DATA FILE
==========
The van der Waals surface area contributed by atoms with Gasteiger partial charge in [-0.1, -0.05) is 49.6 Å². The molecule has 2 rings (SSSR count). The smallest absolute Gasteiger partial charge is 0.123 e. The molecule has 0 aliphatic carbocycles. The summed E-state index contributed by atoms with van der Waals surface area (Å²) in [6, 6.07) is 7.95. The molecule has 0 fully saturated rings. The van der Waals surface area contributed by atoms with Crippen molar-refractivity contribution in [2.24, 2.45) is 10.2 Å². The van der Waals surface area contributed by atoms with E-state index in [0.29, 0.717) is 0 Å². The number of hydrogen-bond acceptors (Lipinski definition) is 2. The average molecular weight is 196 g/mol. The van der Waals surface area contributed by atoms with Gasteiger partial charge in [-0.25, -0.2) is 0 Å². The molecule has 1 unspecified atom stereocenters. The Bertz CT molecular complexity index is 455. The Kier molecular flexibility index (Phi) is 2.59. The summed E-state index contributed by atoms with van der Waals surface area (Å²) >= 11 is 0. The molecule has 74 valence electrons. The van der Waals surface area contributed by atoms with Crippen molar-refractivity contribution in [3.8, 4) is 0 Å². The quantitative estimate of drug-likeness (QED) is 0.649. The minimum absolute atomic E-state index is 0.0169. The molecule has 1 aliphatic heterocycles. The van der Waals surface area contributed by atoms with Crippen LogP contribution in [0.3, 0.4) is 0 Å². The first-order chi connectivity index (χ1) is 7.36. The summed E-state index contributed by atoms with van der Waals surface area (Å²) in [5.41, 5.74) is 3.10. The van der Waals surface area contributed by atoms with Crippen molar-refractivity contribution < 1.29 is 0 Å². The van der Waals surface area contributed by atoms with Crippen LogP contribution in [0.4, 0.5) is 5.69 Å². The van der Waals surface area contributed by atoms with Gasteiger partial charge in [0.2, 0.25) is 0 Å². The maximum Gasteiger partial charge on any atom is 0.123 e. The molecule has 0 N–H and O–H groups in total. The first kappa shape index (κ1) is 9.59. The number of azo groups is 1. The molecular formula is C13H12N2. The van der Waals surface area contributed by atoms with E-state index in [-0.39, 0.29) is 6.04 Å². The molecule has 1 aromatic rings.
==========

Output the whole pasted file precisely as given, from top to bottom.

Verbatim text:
The van der Waals surface area contributed by atoms with Gasteiger partial charge in [-0.1, -0.05) is 49.6 Å². The molecule has 2 rings (SSSR count). The smallest absolute Gasteiger partial charge is 0.123 e. The molecule has 0 aliphatic carbocycles. The summed E-state index contributed by atoms with van der Waals surface area (Å²) in [6, 6.07) is 7.95. The molecule has 0 fully saturated rings. The van der Waals surface area contributed by atoms with Crippen molar-refractivity contribution in [2.24, 2.45) is 10.2 Å². The van der Waals surface area contributed by atoms with E-state index in [0.29, 0.717) is 0 Å². The number of hydrogen-bond acceptors (Lipinski definition) is 2. The average molecular weight is 196 g/mol. The van der Waals surface area contributed by atoms with Gasteiger partial charge in [-0.25, -0.2) is 0 Å². The molecule has 1 unspecified atom stereocenters. The Bertz CT molecular complexity index is 455. The Kier molecular flexibility index (Phi) is 2.59. The summed E-state index contributed by atoms with van der Waals surface area (Å²) >= 11 is 0. The molecule has 74 valence electrons. The van der Waals surface area contributed by atoms with Crippen molar-refractivity contribution in [3.8, 4) is 0 Å². The quantitative estimate of drug-likeness (QED) is 0.649. The minimum absolute atomic E-state index is 0.0169. The molecule has 1 aliphatic heterocycles. The van der Waals surface area contributed by atoms with Crippen LogP contribution in [0.3, 0.4) is 0 Å². The first-order chi connectivity index (χ1) is 7.36. The summed E-state index contributed by atoms with van der Waals surface area (Å²) in [5.41, 5.74) is 3.10. The van der Waals surface area contributed by atoms with Crippen molar-refractivity contribution < 1.29 is 0 Å². The van der Waals surface area contributed by atoms with Crippen LogP contribution in [0.4, 0.5) is 5.69 Å². The van der Waals surface area contributed by atoms with Gasteiger partial charge in [0.2, 0.25) is 0 Å². The maximum Gasteiger partial charge on any atom is 0.123 e. The molecule has 0 N–H and O–H groups in total. The first kappa shape index (κ1) is 9.59. The number of azo groups is 1. The molecular formula is C13H12N2. The van der Waals surface area contributed by atoms with E-state index in [-0.39, 0.29) is 6.04 Å². The molecule has 1 aromatic rings.